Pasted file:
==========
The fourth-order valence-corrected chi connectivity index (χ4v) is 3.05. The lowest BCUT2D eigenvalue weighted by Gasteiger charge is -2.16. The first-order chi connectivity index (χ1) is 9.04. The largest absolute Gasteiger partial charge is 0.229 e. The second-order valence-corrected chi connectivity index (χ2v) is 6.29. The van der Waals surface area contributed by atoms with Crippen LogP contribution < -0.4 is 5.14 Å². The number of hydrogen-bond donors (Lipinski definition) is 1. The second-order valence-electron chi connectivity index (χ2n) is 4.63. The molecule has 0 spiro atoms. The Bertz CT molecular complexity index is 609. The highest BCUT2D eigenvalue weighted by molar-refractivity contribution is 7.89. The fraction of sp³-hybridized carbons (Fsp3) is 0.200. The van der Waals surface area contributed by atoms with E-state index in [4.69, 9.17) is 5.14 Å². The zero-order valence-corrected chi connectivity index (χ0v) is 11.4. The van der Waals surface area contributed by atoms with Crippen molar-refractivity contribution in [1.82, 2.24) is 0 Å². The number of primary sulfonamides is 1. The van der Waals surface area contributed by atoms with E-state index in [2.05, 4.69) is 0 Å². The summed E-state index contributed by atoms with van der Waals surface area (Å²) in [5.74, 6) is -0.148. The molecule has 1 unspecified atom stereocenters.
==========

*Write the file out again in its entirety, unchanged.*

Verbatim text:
The fourth-order valence-corrected chi connectivity index (χ4v) is 3.05. The lowest BCUT2D eigenvalue weighted by Gasteiger charge is -2.16. The first-order chi connectivity index (χ1) is 9.04. The largest absolute Gasteiger partial charge is 0.229 e. The second-order valence-corrected chi connectivity index (χ2v) is 6.29. The van der Waals surface area contributed by atoms with Crippen LogP contribution < -0.4 is 5.14 Å². The number of hydrogen-bond donors (Lipinski definition) is 1. The second-order valence-electron chi connectivity index (χ2n) is 4.63. The molecule has 0 spiro atoms. The Bertz CT molecular complexity index is 609. The highest BCUT2D eigenvalue weighted by molar-refractivity contribution is 7.89. The fraction of sp³-hybridized carbons (Fsp3) is 0.200. The van der Waals surface area contributed by atoms with E-state index in [4.69, 9.17) is 5.14 Å². The zero-order valence-corrected chi connectivity index (χ0v) is 11.4. The van der Waals surface area contributed by atoms with Crippen molar-refractivity contribution in [1.82, 2.24) is 0 Å². The number of primary sulfonamides is 1. The van der Waals surface area contributed by atoms with E-state index in [2.05, 4.69) is 0 Å². The summed E-state index contributed by atoms with van der Waals surface area (Å²) in [5.74, 6) is -0.148. The molecule has 1 unspecified atom stereocenters.